WCU’s 2013 LEGO Summit: Improving science literacy

Students learn how to use LEGO robotics. Photo by Tanner Hall

WCU held its second annual LEGO Summit and other open house events Saturday, April 13 in the Stillwell building on campus in an attempt to improve “science literacy” by participating in the statewide science festival.

Dr. Enrique Gomez, an associate professor of physics at Western and leader of the stargazing event that kicked off the festival, said that science is constantly evolving as more research is done and as technology improves, it will become more and more important for people to stay updated. Events such as the science festival can help people of all ages better understand science and its potential impact on society.

The second annual LEGO Summit focused on reaching out to the community and making a difference. The summit, which more than doubled in size since last year, included four rooms for young students to be involved in LEGO building activities and a parent lounge for coffee, additional information and LEGO programs.

Gomez said that his favorite aspect of the science festival is working with the children that participate. He added that they never lose enthusiasm and there is a chance to make a real impact with science by mixing education and entertainment.

Pam Myers, one of the main organizers of the summit, said that aside from the enthusiasm of the kids, she enjoys the community aspect of the event.  Students of varying ages from across Jackson County, including homeschoolers and a few from Haywood County, traveled to Western’s campus to participate.

“The LEGO Summit came about by parents in our county who wanted to offer a fun and enriching activity for all local children who enjoy building with LEGO bricks and creating moving robots. Western Carolina University faculty and students were crucial in making this event successful. With use of their facilities, equipment and knowledge, WCU was truly the key partner,” said Myers in an email message. “Other vital community partners included the Jackson County 4-H program and local LEGO clubs.”

The 2012 LEGO Junior League, made up of 2 clubs in the local area, is an excellent example of the impact that Gomez and Myers talked about. This year, the league focused on using LEGO’s to learn how to improve the lives of senior citizens. Kids in the clubs interviewed their senior partners for information and then came up with all of the ideas on their own.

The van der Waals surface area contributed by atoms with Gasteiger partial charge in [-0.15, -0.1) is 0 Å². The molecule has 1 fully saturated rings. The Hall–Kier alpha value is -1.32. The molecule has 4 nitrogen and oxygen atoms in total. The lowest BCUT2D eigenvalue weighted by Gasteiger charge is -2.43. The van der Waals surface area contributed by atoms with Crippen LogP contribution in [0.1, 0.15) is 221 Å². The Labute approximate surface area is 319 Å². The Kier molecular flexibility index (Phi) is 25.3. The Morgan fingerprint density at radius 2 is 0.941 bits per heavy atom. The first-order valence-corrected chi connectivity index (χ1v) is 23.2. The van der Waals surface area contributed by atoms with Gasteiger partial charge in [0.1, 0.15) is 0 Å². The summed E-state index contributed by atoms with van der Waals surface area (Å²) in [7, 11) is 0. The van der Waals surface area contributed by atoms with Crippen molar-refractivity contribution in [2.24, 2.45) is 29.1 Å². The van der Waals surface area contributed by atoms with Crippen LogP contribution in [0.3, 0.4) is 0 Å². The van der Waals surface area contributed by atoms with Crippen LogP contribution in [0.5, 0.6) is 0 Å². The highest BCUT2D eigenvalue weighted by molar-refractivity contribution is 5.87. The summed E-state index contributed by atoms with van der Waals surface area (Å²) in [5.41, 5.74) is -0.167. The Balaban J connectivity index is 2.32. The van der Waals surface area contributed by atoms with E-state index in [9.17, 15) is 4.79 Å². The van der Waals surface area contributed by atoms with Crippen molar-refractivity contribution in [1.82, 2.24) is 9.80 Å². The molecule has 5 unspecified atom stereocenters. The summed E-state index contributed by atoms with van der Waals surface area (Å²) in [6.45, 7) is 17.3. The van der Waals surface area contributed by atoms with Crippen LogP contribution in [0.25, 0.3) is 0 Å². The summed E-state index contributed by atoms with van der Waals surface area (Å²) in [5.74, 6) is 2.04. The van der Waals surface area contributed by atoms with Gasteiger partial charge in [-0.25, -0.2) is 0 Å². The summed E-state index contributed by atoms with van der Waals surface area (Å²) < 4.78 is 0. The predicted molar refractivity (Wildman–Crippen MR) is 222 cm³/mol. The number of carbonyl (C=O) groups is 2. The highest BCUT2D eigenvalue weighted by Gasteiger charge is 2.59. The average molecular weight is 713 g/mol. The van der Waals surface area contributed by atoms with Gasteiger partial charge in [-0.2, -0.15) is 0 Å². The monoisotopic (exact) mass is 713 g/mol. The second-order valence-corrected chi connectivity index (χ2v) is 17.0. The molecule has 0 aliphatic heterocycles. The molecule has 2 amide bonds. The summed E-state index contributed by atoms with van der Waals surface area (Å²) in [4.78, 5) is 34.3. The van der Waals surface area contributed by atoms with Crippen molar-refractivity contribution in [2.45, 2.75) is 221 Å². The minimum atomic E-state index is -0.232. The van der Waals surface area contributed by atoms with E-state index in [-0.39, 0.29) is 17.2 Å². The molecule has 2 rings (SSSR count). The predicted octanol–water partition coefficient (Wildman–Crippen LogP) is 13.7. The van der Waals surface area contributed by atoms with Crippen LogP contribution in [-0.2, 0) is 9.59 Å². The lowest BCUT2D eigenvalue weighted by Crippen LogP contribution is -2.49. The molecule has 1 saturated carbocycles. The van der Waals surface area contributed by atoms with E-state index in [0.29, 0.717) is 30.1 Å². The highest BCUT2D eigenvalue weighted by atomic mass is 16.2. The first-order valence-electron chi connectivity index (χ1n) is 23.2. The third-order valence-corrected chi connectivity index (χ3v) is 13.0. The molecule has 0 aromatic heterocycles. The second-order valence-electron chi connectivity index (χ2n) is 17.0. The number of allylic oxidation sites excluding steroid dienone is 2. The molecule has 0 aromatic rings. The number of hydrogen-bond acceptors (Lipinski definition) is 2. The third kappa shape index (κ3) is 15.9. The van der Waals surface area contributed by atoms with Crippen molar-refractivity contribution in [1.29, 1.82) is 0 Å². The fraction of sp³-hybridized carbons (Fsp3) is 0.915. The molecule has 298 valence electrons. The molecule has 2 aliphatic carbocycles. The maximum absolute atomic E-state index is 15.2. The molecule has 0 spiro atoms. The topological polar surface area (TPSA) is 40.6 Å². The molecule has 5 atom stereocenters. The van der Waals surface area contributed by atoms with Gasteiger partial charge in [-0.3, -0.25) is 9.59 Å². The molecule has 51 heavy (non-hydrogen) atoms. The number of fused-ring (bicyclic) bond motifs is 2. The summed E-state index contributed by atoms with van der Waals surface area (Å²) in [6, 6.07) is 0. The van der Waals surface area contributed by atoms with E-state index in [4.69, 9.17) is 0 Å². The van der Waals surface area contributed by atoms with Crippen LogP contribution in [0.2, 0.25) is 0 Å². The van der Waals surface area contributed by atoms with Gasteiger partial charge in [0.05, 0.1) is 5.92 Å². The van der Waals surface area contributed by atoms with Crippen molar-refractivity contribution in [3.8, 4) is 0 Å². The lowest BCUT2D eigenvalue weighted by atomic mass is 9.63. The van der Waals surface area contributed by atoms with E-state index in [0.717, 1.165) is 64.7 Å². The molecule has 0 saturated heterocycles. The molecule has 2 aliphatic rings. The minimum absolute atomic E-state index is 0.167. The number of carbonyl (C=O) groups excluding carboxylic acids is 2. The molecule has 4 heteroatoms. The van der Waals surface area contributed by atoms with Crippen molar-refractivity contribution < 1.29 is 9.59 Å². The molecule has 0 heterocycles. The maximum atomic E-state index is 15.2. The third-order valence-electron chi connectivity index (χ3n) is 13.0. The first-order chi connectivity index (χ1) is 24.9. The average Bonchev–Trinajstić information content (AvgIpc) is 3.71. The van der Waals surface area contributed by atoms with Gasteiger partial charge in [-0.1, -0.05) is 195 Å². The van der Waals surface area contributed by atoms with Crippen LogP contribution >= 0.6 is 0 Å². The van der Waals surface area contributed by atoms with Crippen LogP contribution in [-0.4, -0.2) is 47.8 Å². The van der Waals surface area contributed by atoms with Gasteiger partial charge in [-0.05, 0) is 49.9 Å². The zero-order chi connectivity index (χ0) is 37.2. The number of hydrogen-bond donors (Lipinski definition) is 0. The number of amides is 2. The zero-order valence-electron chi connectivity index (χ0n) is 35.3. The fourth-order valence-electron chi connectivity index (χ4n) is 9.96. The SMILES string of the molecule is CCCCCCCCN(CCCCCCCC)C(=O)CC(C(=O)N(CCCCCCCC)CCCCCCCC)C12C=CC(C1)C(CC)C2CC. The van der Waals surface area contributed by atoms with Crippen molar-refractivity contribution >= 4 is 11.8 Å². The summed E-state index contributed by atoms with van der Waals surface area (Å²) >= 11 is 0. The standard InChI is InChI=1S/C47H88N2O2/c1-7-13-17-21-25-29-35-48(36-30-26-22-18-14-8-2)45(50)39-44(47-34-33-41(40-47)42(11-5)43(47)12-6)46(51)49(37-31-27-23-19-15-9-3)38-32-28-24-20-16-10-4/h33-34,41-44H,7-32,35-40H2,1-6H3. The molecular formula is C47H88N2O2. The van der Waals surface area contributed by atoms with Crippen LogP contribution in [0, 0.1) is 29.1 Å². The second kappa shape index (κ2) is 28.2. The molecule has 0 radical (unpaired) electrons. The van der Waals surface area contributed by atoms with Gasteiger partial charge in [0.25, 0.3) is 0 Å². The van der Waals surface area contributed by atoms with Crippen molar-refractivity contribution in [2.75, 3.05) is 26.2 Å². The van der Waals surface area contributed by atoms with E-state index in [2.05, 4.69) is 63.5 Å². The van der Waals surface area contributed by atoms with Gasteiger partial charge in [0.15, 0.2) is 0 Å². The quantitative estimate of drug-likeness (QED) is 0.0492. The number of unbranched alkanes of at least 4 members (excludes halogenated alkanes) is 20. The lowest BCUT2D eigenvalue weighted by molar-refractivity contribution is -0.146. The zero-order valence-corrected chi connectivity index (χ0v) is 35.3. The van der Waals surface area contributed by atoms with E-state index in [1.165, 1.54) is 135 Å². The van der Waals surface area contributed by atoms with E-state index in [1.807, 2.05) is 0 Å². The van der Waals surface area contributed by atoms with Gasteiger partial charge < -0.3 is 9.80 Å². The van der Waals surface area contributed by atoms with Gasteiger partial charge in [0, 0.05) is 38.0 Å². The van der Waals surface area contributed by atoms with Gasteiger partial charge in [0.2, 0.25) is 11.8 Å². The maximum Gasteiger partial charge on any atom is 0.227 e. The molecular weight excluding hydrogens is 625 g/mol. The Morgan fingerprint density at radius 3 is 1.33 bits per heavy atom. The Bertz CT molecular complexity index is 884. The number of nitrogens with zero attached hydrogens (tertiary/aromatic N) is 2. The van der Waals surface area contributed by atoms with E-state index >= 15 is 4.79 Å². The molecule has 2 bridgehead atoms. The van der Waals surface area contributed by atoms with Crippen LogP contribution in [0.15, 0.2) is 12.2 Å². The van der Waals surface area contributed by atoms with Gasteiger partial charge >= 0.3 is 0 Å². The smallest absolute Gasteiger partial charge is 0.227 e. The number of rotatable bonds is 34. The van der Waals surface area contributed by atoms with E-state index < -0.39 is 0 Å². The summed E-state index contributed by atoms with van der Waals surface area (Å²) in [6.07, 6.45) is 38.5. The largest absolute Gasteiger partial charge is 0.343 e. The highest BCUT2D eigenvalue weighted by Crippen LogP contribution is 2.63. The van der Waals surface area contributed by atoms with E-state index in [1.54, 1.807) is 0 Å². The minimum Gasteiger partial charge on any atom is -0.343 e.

Both clubs presented their projects in front of the parents in the lounge. One group put together a PowerPoint slideshow with video demonstrations and the other did a live demonstration with their model.

The models of both groups exhibit how home improvements could facilitate mobility and access for senior citizens. One model included a working conveyor belt that puts food on the table and a wheelchair lift that could help seniors reach items that are high off of the ground. The other club’s model featured electronic sidewalks that could help seniors get around faster.

The league is looking to expand for next year with even more clubs. Next year’s focal point is natural disasters and might be even more compelling for young students to get involved.

Nathan Borchelt, an associate professor in the mathematics department, hopes that the success of this year’s LEGO Summit will inspire other children and adults to participate in future events and create their own LEGO clubs to compete in the Junior Leagues.

“With enough interest, there may also be opportunities for First LEGO League Competitions to be hosted in our area. These teams and events often need financial support and sponsorships, so the LEGO Summit certainly goes a long way in raising awareness of such opportunities and the potential to improve STEM education in our region,” said Borchelt in an email message.

Kids are accustomed to playing with LEGO’s, but they got a real sense of programming with the robotics section of the summit.
Sloan Despeaux, also an associate professor in the mathematics department at Western, said that when you look back as a kid, you try to remember the fun times of school.

“The kids’ energy was just great,” said Despeaux.

More photos of the LEGO Summit are available below: